end rebound more toward the end of the moto as the air pressure inside the forks climbed as much as 5 psi. The air replaces the coil spring, but it does not take the place of damping adjustments. Once you find your perfect air pressure, do not rely on the air pressure to make changes to the way the forks feel under compression or rebound. The compression and rebound clickers are still the best tools for this job. Q: DOES THE 2013 CRF450 HANDLE BETTER THAN THE 2012 MODEL? A: Yes, yes, yes. Finally, the Honda CRF450 will turn in at the entrance of a turn with crisp authority. Turn initiation on the 2013 CRF450 is its best trait. The old 2009 to 2012 CRF450s were vague at turn-in, indecisive from the center out and loose on the exit. It wasn’t unusual for a Honda CRF450 rider to have to make mid-turn adjustments to the steering. Not now! The 2013 Honda turns great. The more the MXA wrecking crew raced the 2013 CRF450, the more we were able to push the CRF envelope—an envelope that for the last few years was a few stamps short of delivery. If you are looking for a straight-across comparison, the 2013 is more Suzuki-ish than Kawasaki-ish. We liked it—and we haven’t said that for four long years. Q: WHAT SHOULD YOU LOOK OUT FOR? A: For some unexplained reason, the countershaft sprocket on the 2013 engine is 3mm outboard from 2012. To compensate, Honda made the hub flange 3mm thicker so that the rear sprocket would line up with the counter- shaft. No big deal—unless you own spare Kite, Talon, RAD, TCR or stock Honda wheels. If you do, don’t run them. That measly little 3mm translates into 1/8-inch, and that is more than enough to cause your bike to throw the chain. Word on the street is that Renthal subframe or shock body after a race will reveal a disturbing heat-sink effect from all that hot tubing snaking around the shock and airbox. How do we really feel? When Honda first tried this idea on the 2006 CRF250, they just bolted an extra muffler on an existing design and made up reasons for why it was better. It took a few years of consumer resis- tance, but Honda finally gave up on it. For 2013, the twin-pipe idea is better thought out. The subframe and muffler canisters have been redesigned so that they can be sucked up under the bodywork and moved forward. This gives them centralization-of-mass credibility. Maybe it is just us, but a motocross bike doesn’t need more parts to fail, get damaged in a crash or fall off. Thumbs down—the same thumbs that we used back in 2006. Q: WHAT DOES THE 2013 CRF450 WEIGH? A: With forks that are 2 pounds lighter, you would expect the Honda to be lighter. Wrong! It weighs 3 pounds more than it did last year. The weight gain—from 231 to 234 pounds—is a byproduct of the twin pipes. Q: HOW GOOD ARE THE KAYABA PSF AIR FORKS? A: They are a lot better than what Honda came with before. Additionally, they are a big plus for plus-size riders who in the past had to spend hard-earned cash to install stiffer forks springs. With air forks, you simply add a pound of air, which is easier to do than losing 10 pounds of body fat. We were able to find the proper air pressure for every test rider in due time. It should be noted that the air pressure will change with the ambient outside temperature, so you have to check the air pressure before every race. It will also rise as the forks heat up during a moto, but do not reset the hot forks back to your base setting (although you can add or subtract air if you feel the forks need it). In the course of long motos, the MXA test riders could feel the front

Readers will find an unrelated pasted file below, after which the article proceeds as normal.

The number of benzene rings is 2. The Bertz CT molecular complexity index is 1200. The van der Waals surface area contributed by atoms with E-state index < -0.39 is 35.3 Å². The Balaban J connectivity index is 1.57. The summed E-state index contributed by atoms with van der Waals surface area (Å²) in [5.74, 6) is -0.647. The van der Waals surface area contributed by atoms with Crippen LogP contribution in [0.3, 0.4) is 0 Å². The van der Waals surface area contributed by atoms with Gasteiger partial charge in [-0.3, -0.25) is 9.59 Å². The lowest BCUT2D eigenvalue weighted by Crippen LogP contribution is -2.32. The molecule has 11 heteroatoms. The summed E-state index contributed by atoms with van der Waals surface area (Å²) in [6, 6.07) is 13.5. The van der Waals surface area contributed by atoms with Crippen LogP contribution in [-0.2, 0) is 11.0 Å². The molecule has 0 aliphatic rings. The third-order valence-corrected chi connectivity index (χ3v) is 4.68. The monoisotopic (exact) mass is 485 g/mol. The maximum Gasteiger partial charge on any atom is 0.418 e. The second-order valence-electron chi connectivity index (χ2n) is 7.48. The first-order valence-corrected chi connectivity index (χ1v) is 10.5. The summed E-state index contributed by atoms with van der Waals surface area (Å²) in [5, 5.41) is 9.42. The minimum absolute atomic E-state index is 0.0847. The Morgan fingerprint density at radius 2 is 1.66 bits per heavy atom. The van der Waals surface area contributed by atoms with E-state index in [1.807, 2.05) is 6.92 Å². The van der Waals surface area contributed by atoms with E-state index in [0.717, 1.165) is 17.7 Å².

Double up: It’s not for us to wonder why, but we are still
scratching our heads about why Honda insists on dual pipes.
Speed secret: Gear it down. Gear it down now. If you don’t,
you’ll be wondering where the horsepower went.